My mental model is developed as a reflection of my current understanding of how our known universe operates – but how do I know if any of what I think I know is true? I start by challenging it. Usually by asking why.
Most people are familiar with the idea that there are the things you know, the things you know you don’t know, and the things you don’t know you don’t know. I suspect that more than 99.9% of the universe currently falls into the category of unknown unknowns, with aliens being my favourite example:
Consider the sheer size of the universe and the wide definition of what we consider to be life. Still think it’s just us? Now consider how long the universe has been around and how much ground humans have covered in the last 2000 years. The idea of advanced aliens zipping around the universe and messing with us from time to time becomes much less far fetched. This part is key though – we don’t know, and that’s OK.
Perhaps what we really just did was acknowledge all the unknown unknowns, effectively making them known unknowns? My apologies if that made your head spin, but the purpose of this exercise was to help everyone understand that while I’m not literally challenging everything, I’m challenging the things I think I know and certainly challenging the things that people tell me.
In an age where you can find anything on the internet to back up any point, I think it’s fairly evident to challenge the things you’re told by others. A few weeks ago, a friend asked me to pick up some diet ginger ale for her cold. I brought her orange juice. She and her husband said that ginger ale was actually good for a cold because of the ginger. I knew ginger had medicinal properties but thought that everything else in the soda would outweigh those effects – so I looked it up. I actually found a couple articles saying that it was a valid remedy and almost conceded that I was wrong until I found a proper medical journal that debunked that quite easily. Adjustments to the mental model were made, time to move on.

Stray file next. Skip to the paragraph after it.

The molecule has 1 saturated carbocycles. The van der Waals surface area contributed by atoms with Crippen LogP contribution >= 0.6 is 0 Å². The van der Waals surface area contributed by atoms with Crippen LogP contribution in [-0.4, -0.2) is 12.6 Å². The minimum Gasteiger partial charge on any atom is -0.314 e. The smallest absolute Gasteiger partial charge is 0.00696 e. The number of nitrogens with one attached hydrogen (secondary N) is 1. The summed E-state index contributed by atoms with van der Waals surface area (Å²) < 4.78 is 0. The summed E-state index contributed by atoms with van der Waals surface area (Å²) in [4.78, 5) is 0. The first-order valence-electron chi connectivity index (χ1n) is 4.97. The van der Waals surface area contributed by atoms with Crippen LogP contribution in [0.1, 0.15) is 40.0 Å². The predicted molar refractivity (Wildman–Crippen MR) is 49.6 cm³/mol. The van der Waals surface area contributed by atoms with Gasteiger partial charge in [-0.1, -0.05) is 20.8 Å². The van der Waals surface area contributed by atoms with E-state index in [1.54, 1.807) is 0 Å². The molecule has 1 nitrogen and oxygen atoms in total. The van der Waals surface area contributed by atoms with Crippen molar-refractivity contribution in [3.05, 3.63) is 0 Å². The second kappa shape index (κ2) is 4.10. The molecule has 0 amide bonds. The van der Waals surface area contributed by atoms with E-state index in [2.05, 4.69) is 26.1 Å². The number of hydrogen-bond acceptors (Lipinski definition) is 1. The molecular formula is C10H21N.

So it makes sense to challenge what I’m told by others, but why challenge the things I think I know? If you noticed that I said ‘things I think I know’ instead of things I know, you just answered the question. How many religious extremists ‘know’ that they’ll be vindicated in the afterlife? How many Trump supports ‘know’ he’s an honest guy? Too often we mistake a belief or assumption with an understanding, and challenging my own thoughts when I’m presented with new information is part of how I keep myself honest and accurate.
Imagine if people like Hitler, Pol Pot, or Andrew Jackson had kept themselves honest.
Now imagine if people like Rosa Parks, Abraham Lincoln, and Alan Turing didn’t challenge that all important status quo.
It’s easy to be inspired when you understand how that dynamic has repeated itself throughout history but here’s the kicker: Whether you’re Abe Lincoln or Andrew Jackson, leaders need followers. What would WWII have looked like had the vast majority of Germans dismissed Hitler as unfit to lead?
Truth is, not only do I maintain this disposition in hopes of one day making an Alan Turing-like contribution, I also do it knowing that the pursuit of knowledge is fundamental to progress and we could all be reminded of that from time to time.